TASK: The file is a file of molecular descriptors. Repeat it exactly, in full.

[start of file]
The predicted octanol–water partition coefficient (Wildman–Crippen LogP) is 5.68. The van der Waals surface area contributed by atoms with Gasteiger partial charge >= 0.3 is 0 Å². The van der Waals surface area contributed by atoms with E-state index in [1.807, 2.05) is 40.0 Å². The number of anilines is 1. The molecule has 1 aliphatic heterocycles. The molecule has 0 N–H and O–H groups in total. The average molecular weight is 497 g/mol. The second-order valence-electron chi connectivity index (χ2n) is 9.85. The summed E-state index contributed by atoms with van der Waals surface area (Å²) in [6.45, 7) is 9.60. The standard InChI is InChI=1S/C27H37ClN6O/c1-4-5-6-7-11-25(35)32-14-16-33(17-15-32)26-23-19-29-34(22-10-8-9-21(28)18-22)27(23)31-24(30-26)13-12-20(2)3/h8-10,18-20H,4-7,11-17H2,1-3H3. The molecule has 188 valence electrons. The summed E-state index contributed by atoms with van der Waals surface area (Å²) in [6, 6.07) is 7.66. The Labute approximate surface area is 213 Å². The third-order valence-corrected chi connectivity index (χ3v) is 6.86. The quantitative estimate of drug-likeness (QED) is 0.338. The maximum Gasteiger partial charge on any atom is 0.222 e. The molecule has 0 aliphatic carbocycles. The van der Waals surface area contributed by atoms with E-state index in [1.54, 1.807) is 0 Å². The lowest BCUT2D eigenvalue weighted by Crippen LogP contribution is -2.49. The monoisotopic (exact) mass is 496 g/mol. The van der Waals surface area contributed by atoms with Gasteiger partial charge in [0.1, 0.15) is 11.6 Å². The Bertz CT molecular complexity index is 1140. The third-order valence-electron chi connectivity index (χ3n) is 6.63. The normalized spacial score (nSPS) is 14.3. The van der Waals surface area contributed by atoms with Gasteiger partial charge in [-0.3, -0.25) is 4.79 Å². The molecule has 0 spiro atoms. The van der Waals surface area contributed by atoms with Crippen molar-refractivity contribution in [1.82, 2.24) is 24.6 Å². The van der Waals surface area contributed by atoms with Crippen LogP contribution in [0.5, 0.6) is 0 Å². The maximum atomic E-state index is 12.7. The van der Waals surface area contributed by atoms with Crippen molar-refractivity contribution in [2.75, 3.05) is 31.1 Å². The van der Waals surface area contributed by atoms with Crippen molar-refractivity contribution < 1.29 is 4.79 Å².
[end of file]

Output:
The predicted octanol–water partition coefficient (Wildman–Crippen LogP) is 5.68. The van der Waals surface area contributed by atoms with Gasteiger partial charge >= 0.3 is 0 Å². The van der Waals surface area contributed by atoms with E-state index in [1.807, 2.05) is 40.0 Å². The number of anilines is 1. The molecule has 1 aliphatic heterocycles. The molecule has 0 N–H and O–H groups in total. The average molecular weight is 497 g/mol. The second-order valence-electron chi connectivity index (χ2n) is 9.85. The summed E-state index contributed by atoms with van der Waals surface area (Å²) in [6.45, 7) is 9.60. The standard InChI is InChI=1S/C27H37ClN6O/c1-4-5-6-7-11-25(35)32-14-16-33(17-15-32)26-23-19-29-34(22-10-8-9-21(28)18-22)27(23)31-24(30-26)13-12-20(2)3/h8-10,18-20H,4-7,11-17H2,1-3H3. The molecule has 188 valence electrons. The summed E-state index contributed by atoms with van der Waals surface area (Å²) in [6, 6.07) is 7.66. The Labute approximate surface area is 213 Å². The third-order valence-corrected chi connectivity index (χ3v) is 6.86. The quantitative estimate of drug-likeness (QED) is 0.338. The maximum Gasteiger partial charge on any atom is 0.222 e. The molecule has 0 aliphatic carbocycles. The van der Waals surface area contributed by atoms with E-state index in [1.54, 1.807) is 0 Å². The lowest BCUT2D eigenvalue weighted by Crippen LogP contribution is -2.49. The monoisotopic (exact) mass is 496 g/mol. The van der Waals surface area contributed by atoms with Gasteiger partial charge in [0.1, 0.15) is 11.6 Å². The Bertz CT molecular complexity index is 1140. The third-order valence-electron chi connectivity index (χ3n) is 6.63. The normalized spacial score (nSPS) is 14.3. The van der Waals surface area contributed by atoms with Gasteiger partial charge in [-0.3, -0.25) is 4.79 Å². The molecule has 0 spiro atoms. The van der Waals surface area contributed by atoms with Crippen molar-refractivity contribution in [1.82, 2.24) is 24.6 Å². The van der Waals surface area contributed by atoms with Crippen LogP contribution in [0.5, 0.6) is 0 Å². The maximum atomic E-state index is 12.7. The van der Waals surface area contributed by atoms with Crippen molar-refractivity contribution in [2.75, 3.05) is 31.1 Å². The van der Waals surface area contributed by atoms with Crippen molar-refractivity contribution < 1.29 is 4.79 Å².